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Adult Autism Spectrum Disorder and intimate relationships

Birt, Katherine 2015, Adult Autism Spectrum Disorder and intimate relationships, DPsych(Clin) thesis, School of Psychology, Deakin Univeristy.

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Title Adult Autism Spectrum Disorder and intimate relationships
Author Birt, Katherine
Institution Deakin Univeristy
School School of Psychology
Faculty Faculty of Health
Degree type Research doctorate
Degree name DPsych(Clin)
Thesis advisor Stokes MarkORCID iD for Stokes Mark orcid.org/0000-0001-6488-4544
Date submitted 2015-11
Keyword(s) adult autism spectrum disorder
intimate relationships
typically developing individuals
Summary  This thesis investigated the link between ASD traits and relationship development and experience in both adults with ASD and their TD partners, through a series of online questionnaires. Firstly, for a large sample of female and male adults with ASD, we found that poor relationship development outcome was predicted by higher severity of social skills impairment. When males and females were considered separately, we found that higher severity of communication deficits predicted poor relationship development outcome for males only, and higher severity of social skills deficits predicted poor relationship development outcome for females only. We also found that higher severity of circumscribed interests predicted better relationship development outcomes for the whole sample. Next, in a comparison of relationship functioning across three partner groups (TD partners within a TD/TD dyad, ASD partners within an ASD/TD dyad and TD partners within an ASD/TD dyad), findings indicated that TD partners within an ASD/TD dyad had the poorest relationship outcome. Lastly, we investigated actor and partner effects of ASD traits on relationship outcome for a sample of ASD/TD dyads using an APIM. We found minimal evidence to suggest that ASD traits negatively impact relationship outcome of ASD/TD dyads. However, we consistently found that TD partner’s ASD trait severity positively influenced both ASD and TD partner’s relationship outcome, suggesting that mutual understanding between partners is protective against the challenges faced within ASD/TD relationships.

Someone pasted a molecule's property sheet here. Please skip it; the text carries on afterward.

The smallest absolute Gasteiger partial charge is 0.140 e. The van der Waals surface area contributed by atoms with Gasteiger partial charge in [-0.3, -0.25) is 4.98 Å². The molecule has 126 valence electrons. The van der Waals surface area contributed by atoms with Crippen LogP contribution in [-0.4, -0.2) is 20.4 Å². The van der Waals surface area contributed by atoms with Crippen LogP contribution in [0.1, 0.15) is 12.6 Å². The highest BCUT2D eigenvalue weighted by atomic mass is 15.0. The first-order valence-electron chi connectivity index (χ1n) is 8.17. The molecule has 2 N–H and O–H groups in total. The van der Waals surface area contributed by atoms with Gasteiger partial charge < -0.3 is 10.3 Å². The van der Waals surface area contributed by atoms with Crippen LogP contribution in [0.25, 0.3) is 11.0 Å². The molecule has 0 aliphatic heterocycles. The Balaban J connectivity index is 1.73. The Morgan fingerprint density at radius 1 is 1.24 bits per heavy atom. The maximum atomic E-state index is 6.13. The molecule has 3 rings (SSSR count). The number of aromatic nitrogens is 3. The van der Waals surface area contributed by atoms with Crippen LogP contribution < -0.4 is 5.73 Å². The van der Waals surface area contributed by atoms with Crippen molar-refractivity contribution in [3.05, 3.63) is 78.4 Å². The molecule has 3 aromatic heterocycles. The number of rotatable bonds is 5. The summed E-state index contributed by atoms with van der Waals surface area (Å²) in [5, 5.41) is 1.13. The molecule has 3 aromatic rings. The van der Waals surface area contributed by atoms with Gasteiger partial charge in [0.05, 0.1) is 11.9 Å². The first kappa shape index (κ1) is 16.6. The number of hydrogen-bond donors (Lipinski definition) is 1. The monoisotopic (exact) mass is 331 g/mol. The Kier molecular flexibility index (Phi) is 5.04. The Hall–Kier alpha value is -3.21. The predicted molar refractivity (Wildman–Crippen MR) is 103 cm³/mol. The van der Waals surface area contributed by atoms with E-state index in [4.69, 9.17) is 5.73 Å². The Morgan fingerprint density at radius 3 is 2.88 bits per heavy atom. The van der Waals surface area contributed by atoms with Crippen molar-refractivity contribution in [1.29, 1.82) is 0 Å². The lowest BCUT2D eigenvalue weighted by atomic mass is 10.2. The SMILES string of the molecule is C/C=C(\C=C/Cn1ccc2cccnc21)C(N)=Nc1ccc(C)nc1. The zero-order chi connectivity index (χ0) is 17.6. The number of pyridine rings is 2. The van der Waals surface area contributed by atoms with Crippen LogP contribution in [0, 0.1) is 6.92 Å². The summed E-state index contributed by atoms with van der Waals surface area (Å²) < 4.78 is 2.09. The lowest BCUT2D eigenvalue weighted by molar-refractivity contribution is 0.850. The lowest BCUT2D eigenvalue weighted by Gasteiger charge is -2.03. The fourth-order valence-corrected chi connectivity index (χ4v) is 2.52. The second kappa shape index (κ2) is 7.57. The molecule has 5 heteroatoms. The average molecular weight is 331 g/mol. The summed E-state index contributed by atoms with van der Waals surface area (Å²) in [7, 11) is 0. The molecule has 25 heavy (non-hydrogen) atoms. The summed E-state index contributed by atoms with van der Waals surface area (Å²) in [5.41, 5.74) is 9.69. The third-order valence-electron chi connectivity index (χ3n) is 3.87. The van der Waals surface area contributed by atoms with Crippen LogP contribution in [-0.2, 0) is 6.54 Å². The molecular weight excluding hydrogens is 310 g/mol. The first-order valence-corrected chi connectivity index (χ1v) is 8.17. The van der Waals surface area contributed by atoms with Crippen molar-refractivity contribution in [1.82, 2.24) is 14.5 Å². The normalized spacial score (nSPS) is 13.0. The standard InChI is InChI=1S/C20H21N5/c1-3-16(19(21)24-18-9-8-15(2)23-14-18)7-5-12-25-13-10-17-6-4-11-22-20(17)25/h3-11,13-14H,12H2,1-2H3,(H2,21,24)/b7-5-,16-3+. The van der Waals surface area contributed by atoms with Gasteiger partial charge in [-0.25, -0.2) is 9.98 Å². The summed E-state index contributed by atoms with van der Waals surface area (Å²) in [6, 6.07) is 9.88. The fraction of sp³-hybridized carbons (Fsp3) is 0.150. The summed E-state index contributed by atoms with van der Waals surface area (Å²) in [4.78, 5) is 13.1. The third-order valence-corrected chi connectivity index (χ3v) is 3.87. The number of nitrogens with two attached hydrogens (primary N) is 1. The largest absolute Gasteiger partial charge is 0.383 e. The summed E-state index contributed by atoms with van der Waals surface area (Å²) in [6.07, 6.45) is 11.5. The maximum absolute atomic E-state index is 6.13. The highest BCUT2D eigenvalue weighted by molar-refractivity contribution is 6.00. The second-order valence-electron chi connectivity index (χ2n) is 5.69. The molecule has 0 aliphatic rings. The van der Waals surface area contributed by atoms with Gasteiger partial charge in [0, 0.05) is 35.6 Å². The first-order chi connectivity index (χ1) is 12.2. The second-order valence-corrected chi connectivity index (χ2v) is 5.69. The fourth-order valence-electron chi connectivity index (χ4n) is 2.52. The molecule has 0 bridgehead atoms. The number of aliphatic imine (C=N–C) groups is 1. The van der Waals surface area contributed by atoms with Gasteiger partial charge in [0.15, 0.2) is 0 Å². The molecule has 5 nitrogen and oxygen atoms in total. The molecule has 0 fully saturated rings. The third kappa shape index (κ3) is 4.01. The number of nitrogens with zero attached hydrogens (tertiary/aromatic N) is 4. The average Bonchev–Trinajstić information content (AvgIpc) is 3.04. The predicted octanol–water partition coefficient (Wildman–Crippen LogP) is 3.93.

Language eng
Field of Research 170101 Biological Psychology (Neuropsychology, Psychopharmacology, Physiological Psychology)
110319 Psychiatry (incl Psychotherapy)
Socio Economic Objective 970117 Expanding Knowledge in Psychology and Cognitive Sciences
Description of original 186 pages : illustrations, tables, graphs (some coloured)
Copyright notice ┬ęThe Author. All Rights Reserved
Free to Read? Yes
Persistent URL http://hdl.handle.net/10536/DRO/DU:30083103

Document type: Thesis
Collections: Higher degree theses (full text)
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Created: Wed, 27 Apr 2016, 16:53:43 EST by Kate Percival

Every reasonable effort has been made to ensure that permission has been obtained for items included in DRO. If you believe that your rights have been infringed by this repository, please contact drosupport@deakin.edu.au.